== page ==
The Equality Act 2010: A Decade on and Still Fighting

by | Dec 1 2020 | News & Media

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Kitty Leask LGBT Lawyers
By Kitty Leask
Kitty is the latest addition to LGBT Lawyers' team. A member of the LGBT community herself, Kitty dedicates her time to promoting the LGBT fight for equality and is here to help all of our clients find the right lawyer to support their case.

The Equality Act 2010 | Read Time 10 Minutes. 

October 2020 saw the 10 year anniversary of the UK Equality Act 2010.

But 10 years is a long time. The world of 2010 is lifetime ago compared to our current pandemic existence. It begs the question; has anything changed since the implementation of the Equality Act 2010?

COVID-19 has done many things. It has highlighted the strength of a Country, the resilience of our NHS and the importance of protecting those we love. But, in my opinion, COVID-19 has shone a much darker light on the underbelly of our nation.

 

The Equality act 2010

Back in 2010, The Equality Act was implemented as a method of legally protecting people from

“discrimination in the work place and in wider society.”

The point of an equality act was to provide legal safety for those covered by the 9 protected characteristics. These are:

  • Age
  • Disability
  • Gender
  • Gender Reassignment
  • Marriage and Civil Partnerships
  • Nationality
  • Pregnancy and Maternity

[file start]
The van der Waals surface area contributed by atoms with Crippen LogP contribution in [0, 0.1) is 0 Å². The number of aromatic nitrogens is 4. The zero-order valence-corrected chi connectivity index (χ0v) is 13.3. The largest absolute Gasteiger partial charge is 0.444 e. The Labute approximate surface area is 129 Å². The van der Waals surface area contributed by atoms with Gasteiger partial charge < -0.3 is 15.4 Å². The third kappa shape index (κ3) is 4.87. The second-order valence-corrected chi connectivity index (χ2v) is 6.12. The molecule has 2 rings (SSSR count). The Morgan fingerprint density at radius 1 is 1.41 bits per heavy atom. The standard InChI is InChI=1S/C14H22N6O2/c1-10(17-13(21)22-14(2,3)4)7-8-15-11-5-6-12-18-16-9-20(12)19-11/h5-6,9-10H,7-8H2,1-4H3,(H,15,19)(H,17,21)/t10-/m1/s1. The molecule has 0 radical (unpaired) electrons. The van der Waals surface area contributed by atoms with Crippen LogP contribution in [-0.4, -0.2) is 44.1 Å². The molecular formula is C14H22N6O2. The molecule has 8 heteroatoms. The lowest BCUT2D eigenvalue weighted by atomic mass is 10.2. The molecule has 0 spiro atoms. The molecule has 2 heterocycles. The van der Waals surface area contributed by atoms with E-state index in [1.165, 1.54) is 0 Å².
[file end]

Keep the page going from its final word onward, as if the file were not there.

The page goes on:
• Religion and Belief
  • Sexual Orientation

The Equality Act 2010 has helped the public for many reasons. It has provided those who need protection with a sense of legal security. It has provided those who do not fall under a protected characteristic a fully defined explanation of what these characteristics really mean. In turn, this allows people to me more accepting; education is an fundamental starting point in stubbing out discrimination.  

But 10 years on, in the black hole that is 2020, it’s hard to look at the world with such a positive view.

Statistics & figures after the equality act 2010

 

In 2020, violence against the transgender community is at an all-time high.

pinknews.co.uk stated that

“2020 is officially the deadliest year for transgender violence since records began.”

A shocking 350 Trans deaths were recorded by 11 November this year, with 2020 coined by the HRC as an “epidemic of violence” against Transgender people. It’s shocking that members of the LGBTQIA+ community are still being abused and murdered because of who they are.

Never in my lifetime do I remember the disparity in the UK between the wealth classes being so illuminated. Some people can’t pay their rent and face helpless times ahead. Others are having to live without their housekeeping staff for the first time (flashback to a shocking BBC report of a woman in lock down who had never had to change her own toilet roll before, and had to call someone for help to do so.)

The Human Rights commission released an article in June which stated that

“The Coronavirus pandemic shone a light on a long-standing, structural race inequality in Britain.”

With BAME individuals being amongst the highest category of people likely to catch Coronavirus. Inquiries, however, revealed that this was not driven by health issues. Instead, BAME individuals are more likely to catch Coronavirus down geographic and socioeconomic factors, such as working in high risk conditions or living in low quality housing.